: What we do when we have a question or problem that we want to resolve. Remember, this is a process, not a step-by-step procedure.
1. Choose a topic
- Select a general subject area (Rivers of China, or Child Labor, for example)
- Read about your topic in general and specific reference works for background information. Pick out words and phrases that will be useful keywords during your research later on.
- General reference works: Your textbook and encyclopedias (Britannica Online, World Book Encyclopedia in print).
- Subject specific reference works: Encyclopedia of Modern Asia (6 volume set) is one example. We have many, many more.
- Now, are you still interested in this topic? Will you be able to spend several weeks with this topic? Will you be able to find enough information on your topic at your reading level? If not, choose another topic. Circle back. Presearch again.
3. Focus the topic
- State your topic as a question that you intend to answer in your project. The research topic will look different depending on your grade level.
For example, if researching rivers in China
- LS: “What is the largest river in China and where is it located?”
- 5/6: “How have the lives of the people who live near the Yangtze River been affected by that waterway? ”
- 7/8: “Although the construction of the Three Gorges Dam displaced many people from their homes, how has it benefited the people of China?
- US: “What are the long-term implications of the construction of the Three Gorges Dam for the political stability of China?”
- At this stage it is helpful to:
- Write down what you already know.
- Write down what you want to learn.
- Circle back --revisit your original ideas. Are they too broad? Are they too narrow? For example, if researching child labor: Maybe, I should focus on children working in one industry -- coal mining or millwork -- instead of all working children. Ask a teacher or librarian if you are not sure if your topic is too broad or too narrow.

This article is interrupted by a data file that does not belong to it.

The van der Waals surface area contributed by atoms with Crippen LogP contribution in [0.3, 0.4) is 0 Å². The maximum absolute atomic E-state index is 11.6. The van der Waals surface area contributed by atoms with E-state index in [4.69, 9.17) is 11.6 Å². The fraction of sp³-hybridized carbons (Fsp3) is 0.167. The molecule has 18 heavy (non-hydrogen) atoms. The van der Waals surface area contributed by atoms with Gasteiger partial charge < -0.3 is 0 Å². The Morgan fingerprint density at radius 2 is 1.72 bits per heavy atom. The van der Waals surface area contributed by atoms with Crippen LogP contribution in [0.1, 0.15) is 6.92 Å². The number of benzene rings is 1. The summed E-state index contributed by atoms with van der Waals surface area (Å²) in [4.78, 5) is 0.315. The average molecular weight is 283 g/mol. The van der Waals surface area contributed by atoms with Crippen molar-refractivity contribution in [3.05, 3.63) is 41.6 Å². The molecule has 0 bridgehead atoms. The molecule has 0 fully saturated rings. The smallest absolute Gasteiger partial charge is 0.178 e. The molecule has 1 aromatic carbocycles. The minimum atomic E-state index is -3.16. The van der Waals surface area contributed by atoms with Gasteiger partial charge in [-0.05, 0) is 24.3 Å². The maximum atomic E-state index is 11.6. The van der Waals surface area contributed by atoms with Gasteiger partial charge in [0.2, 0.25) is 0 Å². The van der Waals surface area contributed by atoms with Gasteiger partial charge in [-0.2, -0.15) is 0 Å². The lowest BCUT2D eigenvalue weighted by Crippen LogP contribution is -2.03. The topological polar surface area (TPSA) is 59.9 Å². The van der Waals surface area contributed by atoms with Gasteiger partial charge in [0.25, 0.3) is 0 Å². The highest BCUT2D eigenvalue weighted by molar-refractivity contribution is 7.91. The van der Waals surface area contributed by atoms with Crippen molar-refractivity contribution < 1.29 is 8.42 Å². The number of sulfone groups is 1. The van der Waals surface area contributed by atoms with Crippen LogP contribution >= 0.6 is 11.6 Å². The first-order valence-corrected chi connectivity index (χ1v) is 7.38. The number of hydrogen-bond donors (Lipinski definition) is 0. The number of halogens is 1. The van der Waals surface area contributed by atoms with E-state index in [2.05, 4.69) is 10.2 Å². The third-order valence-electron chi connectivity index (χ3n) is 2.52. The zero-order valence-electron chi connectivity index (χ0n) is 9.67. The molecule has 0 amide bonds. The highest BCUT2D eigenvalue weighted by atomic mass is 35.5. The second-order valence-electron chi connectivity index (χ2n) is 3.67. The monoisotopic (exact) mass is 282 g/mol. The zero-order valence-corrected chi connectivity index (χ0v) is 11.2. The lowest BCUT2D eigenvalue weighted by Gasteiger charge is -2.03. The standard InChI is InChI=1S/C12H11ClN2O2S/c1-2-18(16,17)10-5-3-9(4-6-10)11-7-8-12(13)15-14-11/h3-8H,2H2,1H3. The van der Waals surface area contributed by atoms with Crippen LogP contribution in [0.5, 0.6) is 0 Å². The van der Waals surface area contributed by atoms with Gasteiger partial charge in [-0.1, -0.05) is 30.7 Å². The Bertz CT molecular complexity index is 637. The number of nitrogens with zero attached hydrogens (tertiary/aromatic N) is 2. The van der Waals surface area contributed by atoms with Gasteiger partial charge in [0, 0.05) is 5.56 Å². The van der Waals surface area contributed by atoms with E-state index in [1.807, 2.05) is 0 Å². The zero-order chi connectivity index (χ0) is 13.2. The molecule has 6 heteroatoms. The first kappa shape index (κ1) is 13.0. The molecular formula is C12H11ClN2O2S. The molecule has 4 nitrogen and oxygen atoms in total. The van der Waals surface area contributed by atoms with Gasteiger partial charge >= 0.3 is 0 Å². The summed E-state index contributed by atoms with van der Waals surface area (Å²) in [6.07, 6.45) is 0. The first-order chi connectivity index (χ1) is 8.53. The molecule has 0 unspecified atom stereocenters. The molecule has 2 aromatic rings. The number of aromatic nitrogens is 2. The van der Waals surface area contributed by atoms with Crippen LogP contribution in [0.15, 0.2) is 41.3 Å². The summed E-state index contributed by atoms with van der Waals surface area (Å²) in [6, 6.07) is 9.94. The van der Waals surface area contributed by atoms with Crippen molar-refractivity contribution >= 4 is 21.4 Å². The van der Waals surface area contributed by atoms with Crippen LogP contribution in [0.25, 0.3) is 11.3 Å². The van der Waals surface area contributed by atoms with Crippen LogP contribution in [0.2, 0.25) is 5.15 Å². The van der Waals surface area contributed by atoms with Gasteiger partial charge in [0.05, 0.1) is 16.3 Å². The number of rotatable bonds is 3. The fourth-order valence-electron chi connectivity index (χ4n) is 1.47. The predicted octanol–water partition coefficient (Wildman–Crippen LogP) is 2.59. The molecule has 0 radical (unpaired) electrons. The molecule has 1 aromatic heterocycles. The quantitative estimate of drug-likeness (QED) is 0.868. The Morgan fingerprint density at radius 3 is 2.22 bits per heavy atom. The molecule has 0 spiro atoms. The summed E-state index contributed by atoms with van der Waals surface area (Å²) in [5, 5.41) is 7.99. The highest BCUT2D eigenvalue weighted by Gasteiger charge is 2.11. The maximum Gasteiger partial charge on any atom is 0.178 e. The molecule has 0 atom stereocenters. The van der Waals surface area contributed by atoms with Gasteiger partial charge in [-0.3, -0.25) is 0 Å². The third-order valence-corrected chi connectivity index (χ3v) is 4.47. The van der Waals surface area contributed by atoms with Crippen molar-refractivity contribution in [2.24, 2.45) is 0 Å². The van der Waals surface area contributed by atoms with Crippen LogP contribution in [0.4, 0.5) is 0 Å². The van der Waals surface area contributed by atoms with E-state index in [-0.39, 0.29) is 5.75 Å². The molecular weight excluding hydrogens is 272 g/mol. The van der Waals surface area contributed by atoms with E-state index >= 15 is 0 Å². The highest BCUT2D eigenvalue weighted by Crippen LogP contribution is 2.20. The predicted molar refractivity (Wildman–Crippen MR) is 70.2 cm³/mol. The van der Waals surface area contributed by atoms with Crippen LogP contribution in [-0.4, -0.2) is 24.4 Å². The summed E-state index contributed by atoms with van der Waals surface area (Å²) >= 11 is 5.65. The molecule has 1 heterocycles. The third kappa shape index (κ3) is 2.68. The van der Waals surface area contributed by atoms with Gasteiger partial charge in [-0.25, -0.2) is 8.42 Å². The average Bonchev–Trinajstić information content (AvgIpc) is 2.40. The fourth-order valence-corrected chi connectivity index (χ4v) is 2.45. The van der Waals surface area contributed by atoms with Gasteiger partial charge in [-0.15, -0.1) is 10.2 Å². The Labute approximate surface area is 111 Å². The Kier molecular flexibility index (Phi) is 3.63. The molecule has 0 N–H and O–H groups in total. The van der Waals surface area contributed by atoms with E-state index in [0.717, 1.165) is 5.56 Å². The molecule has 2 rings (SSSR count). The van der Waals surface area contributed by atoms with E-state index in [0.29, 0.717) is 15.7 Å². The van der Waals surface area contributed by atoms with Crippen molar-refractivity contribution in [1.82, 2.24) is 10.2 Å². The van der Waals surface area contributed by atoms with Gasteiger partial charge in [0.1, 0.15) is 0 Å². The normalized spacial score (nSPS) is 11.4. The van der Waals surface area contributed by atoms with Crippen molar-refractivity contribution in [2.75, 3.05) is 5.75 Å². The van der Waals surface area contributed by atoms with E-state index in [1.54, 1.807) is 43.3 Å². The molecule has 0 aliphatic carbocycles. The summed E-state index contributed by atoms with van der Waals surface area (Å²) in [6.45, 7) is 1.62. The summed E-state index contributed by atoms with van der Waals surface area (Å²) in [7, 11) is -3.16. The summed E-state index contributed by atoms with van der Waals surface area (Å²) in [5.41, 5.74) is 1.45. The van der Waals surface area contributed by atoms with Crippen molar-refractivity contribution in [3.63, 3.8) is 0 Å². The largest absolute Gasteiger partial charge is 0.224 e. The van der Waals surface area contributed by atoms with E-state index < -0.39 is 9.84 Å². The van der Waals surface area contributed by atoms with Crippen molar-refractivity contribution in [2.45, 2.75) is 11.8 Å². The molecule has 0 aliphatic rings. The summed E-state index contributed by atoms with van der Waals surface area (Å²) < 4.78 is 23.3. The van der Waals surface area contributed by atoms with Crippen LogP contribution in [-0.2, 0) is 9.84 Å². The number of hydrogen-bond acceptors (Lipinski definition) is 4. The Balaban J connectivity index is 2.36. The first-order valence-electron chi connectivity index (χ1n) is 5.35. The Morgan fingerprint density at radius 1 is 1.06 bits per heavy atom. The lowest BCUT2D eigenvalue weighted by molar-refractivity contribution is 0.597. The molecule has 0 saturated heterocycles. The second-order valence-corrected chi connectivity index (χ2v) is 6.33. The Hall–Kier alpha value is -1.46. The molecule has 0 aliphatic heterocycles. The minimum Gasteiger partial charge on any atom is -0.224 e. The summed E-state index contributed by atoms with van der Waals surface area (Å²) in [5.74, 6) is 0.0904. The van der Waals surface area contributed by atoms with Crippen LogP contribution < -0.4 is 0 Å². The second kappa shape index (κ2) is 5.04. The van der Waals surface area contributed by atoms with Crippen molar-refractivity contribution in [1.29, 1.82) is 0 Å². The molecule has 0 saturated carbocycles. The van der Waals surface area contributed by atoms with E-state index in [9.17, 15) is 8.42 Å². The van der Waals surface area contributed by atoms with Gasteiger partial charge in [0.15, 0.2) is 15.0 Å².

4. Find Sources
- This is the biggee. Once you learn a strategy for finding what you need, it’s all downhill. What kinds of sources will you need? Using the keywords that you developed in the Presearch step, start with broad resources and work toward more specific resources. Most of the sources you use will be considered “secondary sources,” which offer an analysis, explanation, or restatement of primary sources. A secondary source is usually written after the events it describes. Good places to look for secondary sources are:
- Books – primary sources and secondary sources.
- SFS Library Catalog
- Public Library Catalogs
- Articles – We keep back issues of print magazines for several years.
But also, magazine and newspaper articles, as well as other texts can be found on our online databases on the library web pages:
- Facts on file Reference Suite
- New York Times Historical Database
- History Study Center
- Daily Life Through History
- Internet sites –
Your libraries provide a rich array of books and online databases that should satisfy most of your research needs. However, on occasion, it is necessary to turn to the internet for additional information. When would this be appropriate?
- To find a primary source not found in the library.
- To find the web site of a noted expert on your topic.
- To find the web site of an organization devoted to your topic. For example, NASA, United Nations, CIA World Factbook, Bureau of Indian Affairs, etc.
- To find very current information on a particular topic (i.e., global warming, current foreign policy, alternative energy resources).